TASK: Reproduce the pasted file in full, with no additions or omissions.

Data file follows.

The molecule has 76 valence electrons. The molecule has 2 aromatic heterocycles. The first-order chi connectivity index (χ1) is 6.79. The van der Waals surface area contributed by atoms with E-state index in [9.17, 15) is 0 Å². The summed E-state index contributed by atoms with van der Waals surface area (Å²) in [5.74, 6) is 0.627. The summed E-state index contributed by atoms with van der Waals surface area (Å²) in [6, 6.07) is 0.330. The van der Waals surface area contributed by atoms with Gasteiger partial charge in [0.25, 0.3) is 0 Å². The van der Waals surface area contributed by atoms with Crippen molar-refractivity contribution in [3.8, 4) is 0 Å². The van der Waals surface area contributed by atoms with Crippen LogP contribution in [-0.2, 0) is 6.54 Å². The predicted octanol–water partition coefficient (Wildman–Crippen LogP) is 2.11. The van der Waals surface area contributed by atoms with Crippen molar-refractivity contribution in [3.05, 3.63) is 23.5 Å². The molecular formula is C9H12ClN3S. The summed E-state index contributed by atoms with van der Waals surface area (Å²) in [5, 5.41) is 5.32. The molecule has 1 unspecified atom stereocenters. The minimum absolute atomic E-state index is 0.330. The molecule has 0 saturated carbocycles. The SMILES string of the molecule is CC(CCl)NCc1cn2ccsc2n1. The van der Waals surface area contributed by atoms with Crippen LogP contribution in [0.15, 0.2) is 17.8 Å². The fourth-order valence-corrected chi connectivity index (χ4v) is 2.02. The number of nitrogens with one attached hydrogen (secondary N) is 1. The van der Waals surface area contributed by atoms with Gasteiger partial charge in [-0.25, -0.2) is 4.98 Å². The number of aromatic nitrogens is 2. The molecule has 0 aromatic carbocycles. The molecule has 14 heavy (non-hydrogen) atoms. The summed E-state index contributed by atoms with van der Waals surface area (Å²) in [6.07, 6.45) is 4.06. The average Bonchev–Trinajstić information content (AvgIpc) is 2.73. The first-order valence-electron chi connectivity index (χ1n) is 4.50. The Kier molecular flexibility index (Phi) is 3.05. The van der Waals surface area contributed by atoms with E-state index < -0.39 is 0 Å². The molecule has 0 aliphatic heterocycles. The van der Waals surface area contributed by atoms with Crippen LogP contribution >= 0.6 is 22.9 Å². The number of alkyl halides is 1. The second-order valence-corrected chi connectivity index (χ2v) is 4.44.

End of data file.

The molecule has 76 valence electrons. The molecule has 2 aromatic heterocycles. The first-order chi connectivity index (χ1) is 6.79. The van der Waals surface area contributed by atoms with E-state index in [9.17, 15) is 0 Å². The summed E-state index contributed by atoms with van der Waals surface area (Å²) in [5.74, 6) is 0.627. The summed E-state index contributed by atoms with van der Waals surface area (Å²) in [6, 6.07) is 0.330. The van der Waals surface area contributed by atoms with Gasteiger partial charge in [0.25, 0.3) is 0 Å². The van der Waals surface area contributed by atoms with Crippen molar-refractivity contribution in [3.8, 4) is 0 Å². The van der Waals surface area contributed by atoms with Crippen LogP contribution in [-0.2, 0) is 6.54 Å². The predicted octanol–water partition coefficient (Wildman–Crippen LogP) is 2.11. The van der Waals surface area contributed by atoms with Crippen molar-refractivity contribution in [3.05, 3.63) is 23.5 Å². The molecular formula is C9H12ClN3S. The summed E-state index contributed by atoms with van der Waals surface area (Å²) in [5, 5.41) is 5.32. The molecule has 1 unspecified atom stereocenters. The minimum absolute atomic E-state index is 0.330. The molecule has 0 saturated carbocycles. The SMILES string of the molecule is CC(CCl)NCc1cn2ccsc2n1. The van der Waals surface area contributed by atoms with Crippen LogP contribution in [0.15, 0.2) is 17.8 Å². The fourth-order valence-corrected chi connectivity index (χ4v) is 2.02. The number of nitrogens with one attached hydrogen (secondary N) is 1. The van der Waals surface area contributed by atoms with Gasteiger partial charge in [-0.25, -0.2) is 4.98 Å². The number of aromatic nitrogens is 2. The molecule has 0 aromatic carbocycles. The molecule has 14 heavy (non-hydrogen) atoms. The summed E-state index contributed by atoms with van der Waals surface area (Å²) in [6.07, 6.45) is 4.06. The average Bonchev–Trinajstić information content (AvgIpc) is 2.73. The first-order valence-electron chi connectivity index (χ1n) is 4.50. The Kier molecular flexibility index (Phi) is 3.05. The van der Waals surface area contributed by atoms with E-state index < -0.39 is 0 Å². The molecule has 0 aliphatic heterocycles. The van der Waals surface area contributed by atoms with Crippen LogP contribution >= 0.6 is 22.9 Å². The number of alkyl halides is 1. The second-order valence-corrected chi connectivity index (χ2v) is 4.44.